Monday, November 2, 2009

Introductory clauses COMMA

Here's why introductory elements should usually be set off with a comma:

When I returned home and enrolled in college for the first time I really studied hard.

Question-- what was for the first time? Enrolling in Union College? Then:
When I returned home and enrolled in Union College for the first timeCOMMA I really studied hard.

But what if it's "for the first time I really studied hard"?
When I returned home and enrolled in Union CollegeCOMMA for the first time I really studied hard.

I know. No matter what, it's not a great sentence. But point is-- it's pretty much incomprehensible without the introductory element distinguished by a closing comma.

The reader needs to know what goes with what. Need that comma!
(Yes, yes, it's paper-grading time again. I need sympathy. And whiskey.)


Murphy said...

Whiskey? That's hardcore. Those papers must be driving you nuts.:D

JohnO said...

There's some nuance here, methinks. Certainly the longer the clause, the more you need the comma.

There's an old piece of advice, which I'll use to illustrate:

a) If the introductory clause has more than five words, that comma has to be there.

b) But if it's short you might skate by without it.

I think the pivots are rhythm and clarity. If it's unclear without one (as you point out), then it's a no-brainer that you include it.

And if there's a natural pause, you want it there. But there are times when another comma throws off the way you want it to read. But it took me a few years of baffing through text as an editor to develop an ear for that.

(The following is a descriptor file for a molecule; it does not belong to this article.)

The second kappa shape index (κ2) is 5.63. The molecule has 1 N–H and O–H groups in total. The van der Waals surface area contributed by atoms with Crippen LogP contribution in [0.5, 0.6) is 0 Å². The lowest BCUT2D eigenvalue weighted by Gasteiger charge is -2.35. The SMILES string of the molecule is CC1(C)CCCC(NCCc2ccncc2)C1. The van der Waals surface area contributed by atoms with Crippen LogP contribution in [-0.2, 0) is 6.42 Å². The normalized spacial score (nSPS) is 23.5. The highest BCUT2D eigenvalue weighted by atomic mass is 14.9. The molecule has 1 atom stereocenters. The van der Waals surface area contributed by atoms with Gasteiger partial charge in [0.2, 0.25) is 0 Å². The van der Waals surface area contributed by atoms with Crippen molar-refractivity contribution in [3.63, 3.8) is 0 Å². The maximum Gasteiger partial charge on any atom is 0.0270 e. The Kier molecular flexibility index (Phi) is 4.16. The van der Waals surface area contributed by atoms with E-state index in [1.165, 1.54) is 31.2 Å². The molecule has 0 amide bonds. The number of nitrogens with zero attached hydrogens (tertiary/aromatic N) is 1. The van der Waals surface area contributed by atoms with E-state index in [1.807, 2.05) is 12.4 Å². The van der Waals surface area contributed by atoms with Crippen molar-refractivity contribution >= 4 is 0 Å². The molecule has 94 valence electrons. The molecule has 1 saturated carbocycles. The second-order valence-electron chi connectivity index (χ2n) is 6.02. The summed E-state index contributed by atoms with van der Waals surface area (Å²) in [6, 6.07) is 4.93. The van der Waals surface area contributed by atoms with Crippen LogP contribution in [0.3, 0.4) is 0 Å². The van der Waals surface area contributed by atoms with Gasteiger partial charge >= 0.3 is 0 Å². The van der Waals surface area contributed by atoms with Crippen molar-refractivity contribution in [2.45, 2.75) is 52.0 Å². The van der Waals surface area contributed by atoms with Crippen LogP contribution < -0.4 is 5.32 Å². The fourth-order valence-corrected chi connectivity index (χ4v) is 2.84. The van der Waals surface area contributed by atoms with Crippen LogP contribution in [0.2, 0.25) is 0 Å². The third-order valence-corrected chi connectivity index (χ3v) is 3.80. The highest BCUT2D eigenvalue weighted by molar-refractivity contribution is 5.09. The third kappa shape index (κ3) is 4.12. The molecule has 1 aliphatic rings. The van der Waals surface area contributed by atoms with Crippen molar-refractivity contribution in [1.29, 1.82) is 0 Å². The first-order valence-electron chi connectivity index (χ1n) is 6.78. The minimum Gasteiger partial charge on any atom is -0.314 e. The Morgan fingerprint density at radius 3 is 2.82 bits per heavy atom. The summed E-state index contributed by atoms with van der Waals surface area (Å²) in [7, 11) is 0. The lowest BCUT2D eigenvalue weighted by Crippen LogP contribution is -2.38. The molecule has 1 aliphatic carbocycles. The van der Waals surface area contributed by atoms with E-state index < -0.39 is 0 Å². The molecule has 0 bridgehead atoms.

Edittorrent said...

I always use a comma with an intro element. Almost always. You'll usually be right, and you'll never be wrong. (Of course, fiction is more flexible-- but I'd still say-- do it right, and then decide whether it's better to do it wrong.)

Of course, this is another of those House Style issues-- all that ends up mattering is what the House Style Book requires.

Susan Helene Gottfried said...

I can't help with the whiskey, but the sympathy? I remember those paper-grading days from my MFA years.

You've got all the sympathy I can muster.

Amber Tidd Murphy said...

Ahh, there's nothing as annoying as the overuse, or the under-use, of the comma.


Leona said...

Wow. Have we ever driven you to whiskey? You have lots of sympathy from me, but if you get some whiskey, please share with us nonowrimos. I'm writing a fantasy for this one, so it's okay if I start hallucinating and making stuff up :D

BTW 2700 words yesterday!

Jami G. said...


I'm with you. My default is to use a comma with every introductory clause, and then delete it if I decide it gets in the way - but that's rare. :)

Jami G.

Wes said...

Cool post.

Dang, grading papers got to be a drag. I put a maximium page number on them. Undergrads had to do a literature review, then propose a research topic. Grad students had to do a complete thesis proposal. Brutal grading.

You could always do the gravity test. Throw the papers down a stairway. The ones that go the farthest give an A, the next farthest, a B; and so on.

Maureen McGowan said...

OMG You guys have the best FTC disclosure statement ever.

Leona said...

Don't they though? I love it. Hey, can I post it on my blog in the name of all editors and agents out there? lol